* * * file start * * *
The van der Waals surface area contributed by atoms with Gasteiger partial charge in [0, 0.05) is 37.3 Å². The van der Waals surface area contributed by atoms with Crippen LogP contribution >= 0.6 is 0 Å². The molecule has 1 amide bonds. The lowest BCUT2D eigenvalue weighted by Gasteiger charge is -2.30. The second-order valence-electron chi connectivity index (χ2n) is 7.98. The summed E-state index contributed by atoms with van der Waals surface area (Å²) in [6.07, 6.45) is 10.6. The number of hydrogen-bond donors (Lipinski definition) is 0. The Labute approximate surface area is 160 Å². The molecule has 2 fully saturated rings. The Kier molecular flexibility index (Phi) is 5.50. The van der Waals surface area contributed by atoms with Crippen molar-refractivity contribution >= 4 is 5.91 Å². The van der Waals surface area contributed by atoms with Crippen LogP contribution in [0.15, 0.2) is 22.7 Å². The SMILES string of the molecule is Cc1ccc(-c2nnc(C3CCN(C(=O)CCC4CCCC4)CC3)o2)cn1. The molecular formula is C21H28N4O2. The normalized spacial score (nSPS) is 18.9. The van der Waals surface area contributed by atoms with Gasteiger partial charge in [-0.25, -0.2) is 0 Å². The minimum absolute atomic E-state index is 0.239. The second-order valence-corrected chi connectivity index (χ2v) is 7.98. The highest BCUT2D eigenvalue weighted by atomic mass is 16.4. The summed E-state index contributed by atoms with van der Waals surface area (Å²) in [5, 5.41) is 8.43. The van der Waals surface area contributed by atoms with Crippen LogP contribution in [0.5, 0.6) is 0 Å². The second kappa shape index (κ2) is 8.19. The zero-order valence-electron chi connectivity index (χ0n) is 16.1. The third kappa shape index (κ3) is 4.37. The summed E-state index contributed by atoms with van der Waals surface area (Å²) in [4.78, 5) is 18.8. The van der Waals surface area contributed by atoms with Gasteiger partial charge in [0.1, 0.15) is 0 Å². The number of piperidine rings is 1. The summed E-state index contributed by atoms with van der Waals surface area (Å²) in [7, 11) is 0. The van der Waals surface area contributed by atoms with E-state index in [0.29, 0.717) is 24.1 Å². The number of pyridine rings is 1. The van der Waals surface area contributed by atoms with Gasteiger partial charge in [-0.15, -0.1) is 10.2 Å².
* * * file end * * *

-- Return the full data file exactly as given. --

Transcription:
The van der Waals surface area contributed by atoms with Gasteiger partial charge in [0, 0.05) is 37.3 Å². The van der Waals surface area contributed by atoms with Crippen LogP contribution >= 0.6 is 0 Å². The molecule has 1 amide bonds. The lowest BCUT2D eigenvalue weighted by Gasteiger charge is -2.30. The second-order valence-electron chi connectivity index (χ2n) is 7.98. The summed E-state index contributed by atoms with van der Waals surface area (Å²) in [6.07, 6.45) is 10.6. The number of hydrogen-bond donors (Lipinski definition) is 0. The Labute approximate surface area is 160 Å². The molecule has 2 fully saturated rings. The Kier molecular flexibility index (Phi) is 5.50. The van der Waals surface area contributed by atoms with Crippen molar-refractivity contribution >= 4 is 5.91 Å². The van der Waals surface area contributed by atoms with Crippen LogP contribution in [0.15, 0.2) is 22.7 Å². The SMILES string of the molecule is Cc1ccc(-c2nnc(C3CCN(C(=O)CCC4CCCC4)CC3)o2)cn1. The molecular formula is C21H28N4O2. The normalized spacial score (nSPS) is 18.9. The van der Waals surface area contributed by atoms with Gasteiger partial charge in [-0.25, -0.2) is 0 Å². The minimum absolute atomic E-state index is 0.239. The second-order valence-corrected chi connectivity index (χ2v) is 7.98. The highest BCUT2D eigenvalue weighted by atomic mass is 16.4. The summed E-state index contributed by atoms with van der Waals surface area (Å²) in [5, 5.41) is 8.43. The van der Waals surface area contributed by atoms with Crippen LogP contribution in [0.5, 0.6) is 0 Å². The second kappa shape index (κ2) is 8.19. The zero-order valence-electron chi connectivity index (χ0n) is 16.1. The third kappa shape index (κ3) is 4.37. The summed E-state index contributed by atoms with van der Waals surface area (Å²) in [4.78, 5) is 18.8. The van der Waals surface area contributed by atoms with Gasteiger partial charge in [0.1, 0.15) is 0 Å². The number of piperidine rings is 1. The summed E-state index contributed by atoms with van der Waals surface area (Å²) in [7, 11) is 0. The van der Waals surface area contributed by atoms with E-state index in [0.29, 0.717) is 24.1 Å². The number of pyridine rings is 1. The van der Waals surface area contributed by atoms with Gasteiger partial charge in [-0.15, -0.1) is 10.2 Å².